It's the end of the spring semester and graduation ceremonies have been held all over the UAE.
The graduation ceremony is one of the biggest milestones in a young person's life and although many have donned a cap and gown and observed the various traditions, few understand what all the fuss is about.
These events are filled with symbolism, archaic traditions and rules but they have endured through the centuries.
American University of Sharjah provost Dr Thomas Hochstettler offered an explanation: "I think there is a need in society for moments of celebration, especially today when there is a rapid evolution of technology and change and integration of the peoples of the world there's a deep human need to establish roots and say ‘this will not change.'"
"The colours, the medals, the hats and the funny way people dress up, all have a lot of symbolism, they all have a meaning."
"Universities were places of power and strength in their origins because they were producing the elite of society," said Raymi van der Spek, executive director of administration at the University of Wollongong in Dubai (UOWD).
He added in modern times, graduation ceremonies are a formal recognition of what has usually been a long and difficult process for students. It is essentially a celebration of the fact they have gone from being graduands to graduates.
The origins of the ceremonial rituals are believed to date back to medieval England.
It is believed Oxford University is where the standard global rite of passage of graduating students was started in the 14th century.
"In those days universities were bound with monasteries and religious orders," said Stewart Smith, Deputy Registrar at Heriot-Watt University in Scotland. "The first lecturers at universities were monks and religious clerics."
"The mortar board developed from the berretta or skull cap worn by the Roman-Catholic clergy, which also takes it back to the religious foundation of the university."
However Heriot-Watt University's graduands in both Scotland and Dubai do not wear mortar boards.
The Roman-Catholic influence in modern day graduation ceremonies is also evident in some of the Latin terms used at the event. Some institutions such as the University of Edinburgh, issue graduation certificates entirely in Latin, upon request, while others merely adopt certain Latin phrases for the calling of honour students.
The Canadian University of Dubai (CUD) follows the British style graduation and recently held its inaugural graduation ceremony.
Institutions have adopted the terms Cum Laude (with praise), Magna Cum Laude (with great praise) and Summa Cum Laude (with highest praise) for the recommendation of those graduating with honour; to introduce some depth into the ceremony.
"As a board we feel traditions are extremely important and the use of certain traditional Latin terms give a graduation depth," said Professor Karim Chelli, President of CUD. "Adopting such practices serves to reinforce a link between tradition and modern times."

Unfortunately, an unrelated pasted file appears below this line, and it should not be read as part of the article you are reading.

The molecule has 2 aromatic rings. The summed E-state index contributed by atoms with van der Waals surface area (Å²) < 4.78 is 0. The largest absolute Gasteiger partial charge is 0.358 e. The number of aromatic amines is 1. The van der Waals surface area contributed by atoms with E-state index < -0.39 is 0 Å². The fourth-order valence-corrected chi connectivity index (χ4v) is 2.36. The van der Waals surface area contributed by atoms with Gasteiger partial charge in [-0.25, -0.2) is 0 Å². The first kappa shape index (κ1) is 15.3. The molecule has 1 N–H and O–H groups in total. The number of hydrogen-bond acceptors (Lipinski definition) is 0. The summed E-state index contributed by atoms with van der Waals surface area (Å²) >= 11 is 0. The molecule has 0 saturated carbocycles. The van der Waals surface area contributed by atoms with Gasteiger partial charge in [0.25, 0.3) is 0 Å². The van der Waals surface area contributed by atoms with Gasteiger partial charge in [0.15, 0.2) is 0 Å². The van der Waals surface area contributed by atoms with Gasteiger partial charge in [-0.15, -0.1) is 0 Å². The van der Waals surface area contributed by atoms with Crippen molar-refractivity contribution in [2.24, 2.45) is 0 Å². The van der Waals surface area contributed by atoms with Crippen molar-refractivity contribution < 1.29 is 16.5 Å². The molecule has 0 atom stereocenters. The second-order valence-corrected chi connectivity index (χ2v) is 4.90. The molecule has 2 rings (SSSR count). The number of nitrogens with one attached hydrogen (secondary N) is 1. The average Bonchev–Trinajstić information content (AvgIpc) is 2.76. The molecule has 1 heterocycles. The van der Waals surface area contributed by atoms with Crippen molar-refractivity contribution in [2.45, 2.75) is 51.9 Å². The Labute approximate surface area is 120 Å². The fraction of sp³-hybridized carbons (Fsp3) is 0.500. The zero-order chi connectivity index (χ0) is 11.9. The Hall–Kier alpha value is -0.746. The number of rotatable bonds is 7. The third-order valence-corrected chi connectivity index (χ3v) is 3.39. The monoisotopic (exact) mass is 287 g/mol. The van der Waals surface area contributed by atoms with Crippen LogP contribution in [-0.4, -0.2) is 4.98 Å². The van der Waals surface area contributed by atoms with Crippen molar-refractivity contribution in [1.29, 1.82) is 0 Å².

"Of course we have certain protocols because His Highness [Dr Shaikh Sultan Bin Mohammad Al Qasimi, Supreme Council Member, Ruler of Sharjah and President of the American University of Sharjah] is our president so there are some things we obviously don't do compared to the United States," said Dr Hochstettler.
Similarly institutions like UOWD and CUD have merged their traditional graduation ceremonies with elements of the host culture.
"Graduations at our mother campus in Wollongong are not quite as done to the same degree as they are here at UOWD," said van der Spek. "I think people here enjoy a sense of formality and so we introduce a fairly strong element of that at UOWD."
For instance the presence of VIP guests such as Shaikh Nahyan Bin Mubarak Al Nahyan, Minister of Higher Education and Scientific Research, or the presence of other senior government officials at the award ceremony does not happen at the University of Wollongong graduations in Australia.
"We also run two national anthems here, one for the UAE and the other for Australia," said van der Spek, "while in Australia it would just be the one."
CUD took this incorporation one step further in their inaugural graduation and opened the event with a recitation from the Quran.
Graduation ceremonies are full of tradition and almost every aspect of the event has some meaning that goes back centuries. The most common are:
Mace: Originally it was a spear-like emblem that evolved into a symbolic item held by the bearer, who heads the procession, as a form of symbolic protection of the university leadership.
Gonfalons: Each college is led to the graduation ceremony by its gonfalon.
They consist of pieces of fabric that are put together and the symbols used have special meaning for each college or school.
Degree: In some universities, parchment is still used but most degrees are printed on paper or thin card.
Doctoral graduands may have the option of having their scroll written by a calligrapher on vellum or animal skin.
Language: Some of the older universities may hold their graduation ceremonies in Latin, even though few students understand this language. Anthems may also be in this ancient language.
Music: The music most often played at graduation ceremonies is Pomp and Circumstance, March number 1 composed by Sir Edward Elgar. The music is played as the procession begins and the ceremonial mace is carried to the stage.
Flipping of the tassel: When candidates receive their diploma and a
handshake, and flip the tassel on their hat to the left side.
Doffing of the hat: Similar to the concept of saluting in the army; anyone
who walks up on stage must tip their hat to the head of the institution before
Capping: Requires graduands to move forward and kneel when called, to be
touched lightly on the head or ‘capped’ with a flat velvet cap by the presiding
official; who then pronounces the Latin words of conferment.
From / Gulf News